Of course, no phones at the table. That goes without saying. You should put your focus on your dinner companions. Don’t even sneak a peek at your phone. In fact leave it somewhere else – in another room, or maybe even in the car.

Bon Appétit has some great, some fairly obvious, and some quirky suggestions for hosting and guesting Thanksgiving:

  • Invite a non-family member so that everyone will at least try to behave
  • No scented candles
  • Clean the bathrooms
  • Guests should be prompt – except the best conversationalists (who should come early)
  • Ask your guests to follow a “smart” dress code (this sounds like it could be fun)
  • Do not arrive empty-handed, but don’t bring wine either (your host has likely chosen something already) and don’t bring anything that will require time in the oven – the oven is already in use!
  • “Thanksgiving is the ideal time to gently haze new additions to a family—like placing an eager young boyfriend next to a curmudgeonly uncle.”
  • “Conversation should flow while avoiding the twin sins of offense and banality.”

Does that make it all clear? We thought so, too. Bon Appétit also includes a handy seating guide for where to place your drunk uncle and your “nice but dim” cousin. And regarding football: “No face paint or mascot costumes at the table. Bon Appétit also recommends playing background music during dinner. The Kinks, James Brown, Charles Ives and Bob Dylan are on their playlist. We are not sure we quite understand this one…

This little instructional video should make it all clear…”Good table manners make eating together a happy time”:

If all else fails, Food and Wine offers this terrific recipe for a Maple Bourbon Smash. It includes bourbon, orange juice, maple syrup and bitters, and it looks amazing.



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Lincoln Misquotes and the Apparel Decoration Business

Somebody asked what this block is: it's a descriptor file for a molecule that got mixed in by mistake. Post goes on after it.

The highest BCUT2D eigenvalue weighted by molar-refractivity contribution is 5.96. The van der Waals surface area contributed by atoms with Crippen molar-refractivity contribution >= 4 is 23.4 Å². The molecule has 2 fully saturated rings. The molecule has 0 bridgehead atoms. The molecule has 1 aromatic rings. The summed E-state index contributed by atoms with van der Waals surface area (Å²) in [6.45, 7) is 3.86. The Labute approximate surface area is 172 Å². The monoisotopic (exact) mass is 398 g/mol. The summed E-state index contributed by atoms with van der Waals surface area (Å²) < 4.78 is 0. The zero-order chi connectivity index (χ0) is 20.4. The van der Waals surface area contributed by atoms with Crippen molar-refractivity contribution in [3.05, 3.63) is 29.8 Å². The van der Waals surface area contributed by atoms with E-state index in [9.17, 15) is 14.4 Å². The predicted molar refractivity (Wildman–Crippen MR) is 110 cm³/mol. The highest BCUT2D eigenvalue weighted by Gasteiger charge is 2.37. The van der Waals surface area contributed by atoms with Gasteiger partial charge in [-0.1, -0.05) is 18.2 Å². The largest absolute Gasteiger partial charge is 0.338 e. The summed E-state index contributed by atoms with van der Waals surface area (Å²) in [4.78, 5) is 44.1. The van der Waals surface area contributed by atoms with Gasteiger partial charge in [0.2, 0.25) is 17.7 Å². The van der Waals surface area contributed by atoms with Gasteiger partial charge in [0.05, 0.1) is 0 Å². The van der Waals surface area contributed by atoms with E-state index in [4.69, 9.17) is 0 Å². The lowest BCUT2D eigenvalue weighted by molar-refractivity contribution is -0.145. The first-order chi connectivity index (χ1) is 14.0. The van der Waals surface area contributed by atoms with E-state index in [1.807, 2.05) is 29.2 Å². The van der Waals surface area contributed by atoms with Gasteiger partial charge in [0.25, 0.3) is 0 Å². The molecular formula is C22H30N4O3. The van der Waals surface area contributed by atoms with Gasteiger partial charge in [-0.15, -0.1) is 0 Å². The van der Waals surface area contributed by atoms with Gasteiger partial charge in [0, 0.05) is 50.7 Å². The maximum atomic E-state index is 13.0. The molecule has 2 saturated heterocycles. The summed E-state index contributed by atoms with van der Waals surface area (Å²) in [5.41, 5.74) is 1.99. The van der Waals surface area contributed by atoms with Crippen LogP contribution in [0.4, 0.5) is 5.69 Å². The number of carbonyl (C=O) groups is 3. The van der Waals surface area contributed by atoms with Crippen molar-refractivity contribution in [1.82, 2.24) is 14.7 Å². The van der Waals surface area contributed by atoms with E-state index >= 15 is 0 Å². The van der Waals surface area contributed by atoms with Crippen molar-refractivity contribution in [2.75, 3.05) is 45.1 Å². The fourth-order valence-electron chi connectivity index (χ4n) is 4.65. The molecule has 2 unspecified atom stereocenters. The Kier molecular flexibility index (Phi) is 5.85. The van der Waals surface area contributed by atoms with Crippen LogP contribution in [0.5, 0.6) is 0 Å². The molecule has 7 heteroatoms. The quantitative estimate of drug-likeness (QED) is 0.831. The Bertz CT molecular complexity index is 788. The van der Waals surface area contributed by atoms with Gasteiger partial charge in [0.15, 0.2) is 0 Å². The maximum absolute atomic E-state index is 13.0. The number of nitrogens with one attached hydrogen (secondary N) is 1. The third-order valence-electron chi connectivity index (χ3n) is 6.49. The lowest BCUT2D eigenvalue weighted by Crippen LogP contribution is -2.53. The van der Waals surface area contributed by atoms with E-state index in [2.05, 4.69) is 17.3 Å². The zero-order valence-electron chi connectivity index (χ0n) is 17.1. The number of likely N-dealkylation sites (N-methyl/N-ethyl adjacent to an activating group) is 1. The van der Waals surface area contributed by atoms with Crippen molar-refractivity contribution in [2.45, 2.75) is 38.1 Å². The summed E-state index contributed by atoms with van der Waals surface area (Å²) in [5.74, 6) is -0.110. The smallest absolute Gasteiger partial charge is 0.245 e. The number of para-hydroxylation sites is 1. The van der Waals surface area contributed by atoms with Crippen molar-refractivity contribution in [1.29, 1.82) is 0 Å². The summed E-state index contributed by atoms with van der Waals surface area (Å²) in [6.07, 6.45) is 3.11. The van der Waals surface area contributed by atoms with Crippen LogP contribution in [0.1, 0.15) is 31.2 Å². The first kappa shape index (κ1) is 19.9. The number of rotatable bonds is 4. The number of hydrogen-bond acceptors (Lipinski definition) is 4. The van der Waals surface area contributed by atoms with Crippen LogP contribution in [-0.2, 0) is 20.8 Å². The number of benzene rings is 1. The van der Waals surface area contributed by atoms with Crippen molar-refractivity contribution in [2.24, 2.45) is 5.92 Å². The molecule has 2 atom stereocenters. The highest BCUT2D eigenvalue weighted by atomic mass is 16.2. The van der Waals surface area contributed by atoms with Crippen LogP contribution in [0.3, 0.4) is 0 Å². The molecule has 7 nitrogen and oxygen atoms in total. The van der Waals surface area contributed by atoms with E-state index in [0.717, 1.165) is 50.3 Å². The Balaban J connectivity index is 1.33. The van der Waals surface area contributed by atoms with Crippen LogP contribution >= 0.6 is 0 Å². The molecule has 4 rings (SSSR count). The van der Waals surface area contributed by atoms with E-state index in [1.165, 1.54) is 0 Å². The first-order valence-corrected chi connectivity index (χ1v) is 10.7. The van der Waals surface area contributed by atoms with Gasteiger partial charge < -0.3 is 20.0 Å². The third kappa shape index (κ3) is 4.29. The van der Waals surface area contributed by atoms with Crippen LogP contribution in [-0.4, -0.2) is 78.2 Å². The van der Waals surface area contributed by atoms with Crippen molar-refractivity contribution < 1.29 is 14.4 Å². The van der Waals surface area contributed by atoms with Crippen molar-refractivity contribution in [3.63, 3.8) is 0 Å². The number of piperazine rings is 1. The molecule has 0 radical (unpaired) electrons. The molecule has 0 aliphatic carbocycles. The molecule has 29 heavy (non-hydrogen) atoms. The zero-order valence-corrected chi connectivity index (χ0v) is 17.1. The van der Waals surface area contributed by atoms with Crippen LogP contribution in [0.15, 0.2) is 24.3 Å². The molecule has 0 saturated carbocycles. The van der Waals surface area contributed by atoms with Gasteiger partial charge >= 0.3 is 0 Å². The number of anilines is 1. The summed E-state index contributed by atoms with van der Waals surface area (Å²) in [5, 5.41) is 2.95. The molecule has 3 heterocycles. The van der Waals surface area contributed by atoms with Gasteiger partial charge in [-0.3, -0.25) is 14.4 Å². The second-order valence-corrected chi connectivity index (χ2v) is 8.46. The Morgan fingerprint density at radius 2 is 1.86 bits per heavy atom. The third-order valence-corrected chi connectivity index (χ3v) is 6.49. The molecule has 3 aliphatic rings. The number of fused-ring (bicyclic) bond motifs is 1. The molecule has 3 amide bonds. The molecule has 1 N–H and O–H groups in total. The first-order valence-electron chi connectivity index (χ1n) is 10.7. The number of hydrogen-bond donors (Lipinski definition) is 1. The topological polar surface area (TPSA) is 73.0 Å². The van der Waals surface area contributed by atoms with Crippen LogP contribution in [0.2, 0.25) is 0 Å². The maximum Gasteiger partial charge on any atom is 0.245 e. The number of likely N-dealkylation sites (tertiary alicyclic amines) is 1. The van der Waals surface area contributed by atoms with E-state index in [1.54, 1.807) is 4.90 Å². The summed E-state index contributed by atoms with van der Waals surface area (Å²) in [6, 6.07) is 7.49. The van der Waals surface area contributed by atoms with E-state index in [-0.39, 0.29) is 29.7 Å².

As the mid-term election results roll in, we grumble or celebrate. And then we look back fondly on leaders we have loved.

It is pretty safe to say that Lincoln falls into the category of loved ones. Even if your beliefs don’t support this, the Internet does. Lincoln is one of the most quoted (and misquoted) presidents of all time.

LincolnAnd why not? Who doesn’t love to quote Abraham Lincoln? He was colorful, witty, a legend, a genius, and an American hero. He is infinitely quotable. Quoting him feels as good as it makes us look to our peers, customers, and Facebook friends.

He is also infinitely misquotable. Presidential candidates misquote him, gubernatorial candidates misquote him, Justices of the Peace misquote him. He is misquoted pretty much evenly across party lines and affiliations. This is something to watch out for if you are running for office – or if you are in the apparel decoration business.

Great quotes sell ideas as well as they sell t-shirts. Misquotes can do the same, but they present a precarious balance between appearing brilliant and idiotic. A little good old fashioned fact-checking can keep you on the brilliant side of the scales. (Hint: identifying the original source will improve your chances.)

The Abraham Lincoln Research site has amassed several quotes falsely attributed to President Lincoln. Some of these would look great on a T-shirt:

  • “If I knew that I had eight hours to chop a tree down, I would spend the first six sharpening my axe.”
  • “The philosophy taught in the classroom in this generation will become the philosophy of the government in the next generation.”
  • “I am a slow walker but I never walk back.”
  • “Those who look for the bad in people will surely find it.”
  • “Do I not destroy my enemies when I make them friends?”
  • “I don’t know who my grandfather was; I am much more concerned to know what his grandson will be.”
  • “In the end it is not the years in your life that count, it’s the life in your years.”
  • “If I were two-faced, would I be wearing this one?”
  • “Whatever you are, be a good one.”

Our all time favorite Lincoln misquote of course is this one (unattributed, and without a reputable source):

  • “The problem with quotes on the Internet is that it is hard to verify their authenticity” – A. Lincoln